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Topic: Adapting WHR to Material Handicaps (Read 1250 times) 

bestaludulo
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Adapting WHR to Material Handicaps
« on: Oct 20^{th}, 2020, 7:33pm »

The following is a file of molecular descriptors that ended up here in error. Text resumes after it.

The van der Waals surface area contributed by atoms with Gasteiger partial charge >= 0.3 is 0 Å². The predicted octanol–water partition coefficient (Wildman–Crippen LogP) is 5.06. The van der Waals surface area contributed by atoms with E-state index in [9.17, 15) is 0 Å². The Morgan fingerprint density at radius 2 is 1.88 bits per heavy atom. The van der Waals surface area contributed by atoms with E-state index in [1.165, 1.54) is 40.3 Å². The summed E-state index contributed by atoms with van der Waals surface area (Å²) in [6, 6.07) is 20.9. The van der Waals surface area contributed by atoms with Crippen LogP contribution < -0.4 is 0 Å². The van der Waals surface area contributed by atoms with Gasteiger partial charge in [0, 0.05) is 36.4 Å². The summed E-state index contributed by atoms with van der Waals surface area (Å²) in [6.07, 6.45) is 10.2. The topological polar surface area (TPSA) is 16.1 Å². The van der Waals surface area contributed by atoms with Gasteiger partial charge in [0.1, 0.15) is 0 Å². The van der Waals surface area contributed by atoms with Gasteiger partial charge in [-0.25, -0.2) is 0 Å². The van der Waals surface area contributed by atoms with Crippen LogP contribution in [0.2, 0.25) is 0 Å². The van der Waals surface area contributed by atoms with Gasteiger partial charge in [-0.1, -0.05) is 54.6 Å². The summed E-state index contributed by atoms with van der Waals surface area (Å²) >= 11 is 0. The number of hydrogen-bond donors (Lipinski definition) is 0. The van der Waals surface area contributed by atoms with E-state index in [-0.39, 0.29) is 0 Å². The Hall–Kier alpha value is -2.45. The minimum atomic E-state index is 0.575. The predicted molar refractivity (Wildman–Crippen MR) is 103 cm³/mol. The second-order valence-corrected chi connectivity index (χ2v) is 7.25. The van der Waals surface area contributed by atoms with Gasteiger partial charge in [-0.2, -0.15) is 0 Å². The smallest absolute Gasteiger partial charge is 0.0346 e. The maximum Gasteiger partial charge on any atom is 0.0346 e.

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# How is WHR Adapted to Handicap Games? ## How to Even Start? Arimaa has 864 possible handicaps including the even game. Do each of the handicaps get a rating? Probably. How is it calculated? WHR as for the player ratings? Or would Baysian Elo be better since one does not expect the value of a given handicap when played at the same rating (handicaps will not have the same value in WHR rating points across different skill levels) to ever change, unlike player ratings? Presumably each handicap might be associated with some `function(rating) = handicapValue` where "rating" is the average of the two players ratings, and "handicapValue" is the number of WHR rating points would be added to the rating of the player being given the handicap in order for the WHR system to correctly predict the win chance of both players without knowledge of the handicap? Thus when any two players play, the system would get their average/median rating, and plug it into the associated functions of each (optimizations definitely possible) handicap, and suggest the handicap for which the rating of the weaker player plus the result of the suggested handicap's associated function is a close as possible to the rating of the higher ranked player? ## Processing Games ### Player Ratings Once the game is played (and it might have been played at any handicap at all: even one wildly inappropriate like me giving browni3141 7 rabbits) two systems must appropriately handle the result. The normal WHR would need to take into account that the expected result has been influenced by the used handicap: and that handicap may not be at all what the system suggested: the system can not rely on all games being roughly even. I am still struggling to grok or even understand WHR (and, more generally, Bayes' Theorem), but my intuition says that this particular adjustment would be fairly trivial for someone who grokked vanilla WHR. ### Handicap Ratings The handicaps must also be adjusted, though. I feel that me trying to think of how to do this is like someone who has no idea how baseball works except that it uses a baseball bat, and deciding to try and run around clocking people over the head with it because maybe that's how baseball works? Is there a parallel WHR system? Is it all the same system? are the rating points for the handicaps in a 1:1 correspondence with the rating points difference which they cover? If so, how is the different worth of the same handicap across skill levels handled? If not, how are the handicap ratings converted to and from suggested handicaps? How does one prevent degenerate behavior with two systems influencing eachother: seems like a recipe for feedback loops. Is WHR used or Baysian Elo or something else entirely? ## Handicap Relative Size Presumably a solid system such as WHR or Baysian Elo would correctly evaluate the strength of different handicaps relatively quickly and accurately, but with 864 handicaps to rate, most of them absurd, and no domainspecific knowledge of their relation to eachother before WHR starts to work its magic one game at a time, I fear it would take a lot of seemingly random suggested handicaps before the system learned that 7 rabbits 2 horses and an elephant (`[7, 0, 0, 2, 0, 1]`)is not much more appropriate a handicap for most matchups than 6 rabbits 2 horses and a camel (`[6, 0, 0, 2, 1, 0]`) would be. But some handicaps, such as the two seen above, are just straight up <i>better</i> than others. I do not know how or even if such knowledge could be used to bootstrap the system (maybe setting the initial ratings roughly or seeding the system with some sample games demonstrating the relative strengths of handicaps for the initial prior?) but the following metric seems like it would go a long way towards reducing the number of games which would need to be played against crazy handicaps before the vast majority of them gained enough rating to virtually never be seen suggested, and to be decently accurate when they were used anyway: let h1, h2 be handicaps denoted by arrays a1[6], a2[6] respectively. let subtraction of two arrays be defined as returning an array with length equal to the longer of the two input arrays (extra 0s being imagined to be appended to the shorter array) with out[n] = arrayIn1[n]  arrayIn2[n] for each n in out[]. I don't know if that makes sense as subtraction, but call it something else if you like; this definition is useful here regardless of what it's called. let tempArray = a1  a2 for (int x = 5; x >=0; x) { if tempArray[x] != 0 { if tempArray[x] < 0 { break; // (not sure if break works like this; but this is all pseudocode at best anyway): exit for loop: h1 cannot be said to be strictly better than h2 by this metric. } else { tempArray[x] = tempArray[x]  1; for (int y = x; y <= 0; y) { if tempArray[y] < 0 { tempArray[y] = tempArray[y] + 1; break; // again, probably wrong syntax: my intent is to break out of the inner for loop but not the outer here } // end if } // end inner for x++; // counteract the decrementing of the counter because I shouldn't have used a for loop here. :D } // end < 0 ifthen } // end != 0 ifthen } // end outer for There's definitely a cleaner way to do this (syntax highlighting and debugging might help, lol) but the idea is that once it exits, if tempArray has no negative values, then h1 can be said to be strictly better than h2 by this metric. It of course doesn't work if h1 = h2, but why would you test that? If applied to every possible pair of handicaps, this will create a lot of directed paths between handicaps where the arrow is pointing towards a handicap strictly smaller than the handicap the arrow originates from. Since all this is transitive, redundant arrows can be skipped. Perhaps this can somehow expedite the process of rating the handicaps? ## Conclusion Does anyone have any idea how to do this? I'm sure someone must have implemented it, maybe for Go handicap stones or something, but I can't find anything by googling. Any links to good explanations of WHR would also be awesome if you have them on hand; maybe something will click with me. How did everyone else begin to grok WHR? Would going line by line through one of the implementations of it (it seems there's a Ruby one and a Python adaption of the same one on github) be helpful, or would I just be wasting my time if I don't understand the math from Column's paper first?